Dubai’s current slate of major infrastructure projects will provide one of the UAE’s main sources of non-oil growth in the run-up to 2020.
But they could also be a domestic source of economic risk if not properly executed, according to the IMF.
The IMF has predicted that the UAE’s econonic growth will slow to 3.4 per cent this year, before rebounding to 4.6 per cent by 2020, supported by “the implementation of megaprojects and private investment in the run-up to Expo 2020”.
If not prudently implemented, the biggest projects might “create additional macro-financial risks for Dubai’s GREs [government-related entitites], banks and ultimately the government in light of the debt overhang from the 2008-09 global financial crisis”, the fund warned.
Indeed, despite successfully renegotiating a US$20 billion refinancing of Dubai World this year, the emirate’s total government and GRE debt “continues to be substantial at around $143bn”.
“Government investments should be preserved relative to non-hydrocarbon GDP to support infrastructure, while the implementation of GRE megaprojects should be gradual, in line with the expected demand,” said the IMF.
The Dubai government’s budget for this year is Dh41bn, and 13 per cent of this, or about Dh5.3bn, has been allocated for infrastructure work.
Given that current spending plans for infrastructure investment include $7.8bn to upgrade Dubai International Airport by 2018, and that the first phase of a $32bn expansion of Dubai World Central is expected to be concluded by 2022, it seems likely that money may need to be found just to complete government work.
And given GREs’ ambitious projects – such as Dubai Holding’s $6.8bn Mall of the World and the newly-announced Meydan One (due to be connected to the Metro’s Gold and Purple Lines) – it begins to look as if several external sources of finance will be required.
Sara Carmody, a legal director at the law firm Addleshaw Goddard, said debt financing was usual for large infrastructure projects in the region. Local banks such as Emirates NBD, NBAD and First Gulf are active lenders.
“There is a fair amount of liquidity in the market at the moment,” said Ms Carmody.
Dubai also has the option of selling further bonds or sukuk, but for a major project such as Al Maktoum International Airport, there may not be enough appetite for substantial amounts of new debt. That is in view of the $143bn of debt raised by GREs and government-related companies over the past years. The prospect of the government ceding equity in an asset as important to the local economy as an airport also seems to be unlikely.
Dubai could make greater use of contractor financing, in which a project’s builders fund elements of its construction and are paid over stages after its completion when the project begins to generate income, said Thomas Wilson, the head of Middle East construction and arbitration practices at the law firm Squire Paton Boggs.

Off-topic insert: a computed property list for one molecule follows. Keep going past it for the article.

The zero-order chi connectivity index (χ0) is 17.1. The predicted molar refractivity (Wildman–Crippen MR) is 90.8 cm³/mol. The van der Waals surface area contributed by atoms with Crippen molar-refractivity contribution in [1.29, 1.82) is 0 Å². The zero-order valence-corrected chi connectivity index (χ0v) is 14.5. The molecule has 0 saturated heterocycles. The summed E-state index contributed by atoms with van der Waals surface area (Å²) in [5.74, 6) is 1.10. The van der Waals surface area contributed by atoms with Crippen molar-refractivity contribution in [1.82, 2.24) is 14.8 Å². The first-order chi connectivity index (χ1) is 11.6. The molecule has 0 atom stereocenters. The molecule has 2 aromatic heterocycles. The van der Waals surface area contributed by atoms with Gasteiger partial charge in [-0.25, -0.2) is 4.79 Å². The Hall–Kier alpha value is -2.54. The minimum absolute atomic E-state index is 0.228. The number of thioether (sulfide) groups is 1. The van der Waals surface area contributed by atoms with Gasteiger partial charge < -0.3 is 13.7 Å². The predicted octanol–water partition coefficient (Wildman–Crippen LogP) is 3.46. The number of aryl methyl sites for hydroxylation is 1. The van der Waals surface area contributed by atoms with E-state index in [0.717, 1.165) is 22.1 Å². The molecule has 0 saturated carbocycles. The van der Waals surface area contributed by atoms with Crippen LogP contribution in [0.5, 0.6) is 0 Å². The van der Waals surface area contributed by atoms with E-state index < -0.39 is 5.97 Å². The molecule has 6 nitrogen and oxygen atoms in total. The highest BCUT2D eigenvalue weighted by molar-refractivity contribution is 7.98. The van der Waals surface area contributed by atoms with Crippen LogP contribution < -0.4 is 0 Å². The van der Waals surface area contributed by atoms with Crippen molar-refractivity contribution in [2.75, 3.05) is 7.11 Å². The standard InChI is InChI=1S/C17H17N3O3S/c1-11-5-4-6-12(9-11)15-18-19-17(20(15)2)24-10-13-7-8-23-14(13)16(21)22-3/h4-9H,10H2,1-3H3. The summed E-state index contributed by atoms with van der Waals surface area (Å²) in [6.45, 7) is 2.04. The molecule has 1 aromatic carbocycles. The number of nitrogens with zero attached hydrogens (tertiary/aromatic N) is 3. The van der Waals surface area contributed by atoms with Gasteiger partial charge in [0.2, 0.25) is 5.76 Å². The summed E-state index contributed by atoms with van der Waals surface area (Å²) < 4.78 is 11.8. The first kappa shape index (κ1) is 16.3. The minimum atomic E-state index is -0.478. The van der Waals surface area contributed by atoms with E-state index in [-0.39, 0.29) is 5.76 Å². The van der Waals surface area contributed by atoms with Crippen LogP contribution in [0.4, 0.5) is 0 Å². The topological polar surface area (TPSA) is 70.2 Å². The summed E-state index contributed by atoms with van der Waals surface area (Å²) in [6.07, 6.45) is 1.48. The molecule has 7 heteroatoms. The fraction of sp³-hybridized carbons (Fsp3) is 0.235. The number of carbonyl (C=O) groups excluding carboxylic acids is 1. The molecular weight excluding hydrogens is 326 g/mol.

The Roads and Transport Authority is understood to have agreed a deal involving contractor financing for part of the Dubai Canal project.
The Dubai World Trade Centre District is the first project where funding from UK Export Finance was used – a £3bn (Dh17.2bn) facility that the British government set up to help UK businesses secure contracts overseas.
UK Export Finance has also reportedly offered up to $2bn to help fund the expansion of Al Maktoum International Airport, subject to the involvement of its consultants and contractors. Export credit agencies and export/import banks from other countries – including Japan and Korea – have also helped to fund projects involving contractors from their countries.
“It can give the contractor who is able to bring funding to the project an edge,” Mr Wilson said. “I’ve heard that Chinese contractors are talking about investing in projects and bringing in contractor financing to support projects.”
Ms Carmody said projects using such mechanisms “will have to find a clear structure at the outset in terms of how the funds are being drawn and how the money will be repaid, because all of the funding will eventually have to be repaid”.
William Jackson, a senior emerging markets economist at Capital Economics, said as long as proper consideration was given to commercial viability, borrowing by governments and GREs need not be problematic.
“Overall, borrowing to invest itself is not a bad thing. The concern is that when investments are made into projects that will not deliver the expected returns, meaning borrowers may struggle to repay the debts. This was very much the problem with the pre-2008 GRE borrowing boom,” he said.
Capital Economics has voiced concern that some of the projects GREs announced in the run-up to Expo 2020 run the risk of falling into that trap, particularly if the spike in visitor numbers that Dubai expects to deliver for Expo 2020 is not sustained after the event.
“If Dubai is to really achieve the targets for visitors in 2020, it could subsequently be left with an over-supply of hotel rooms, office space and transport infrastructure,” said Mr Jackson.
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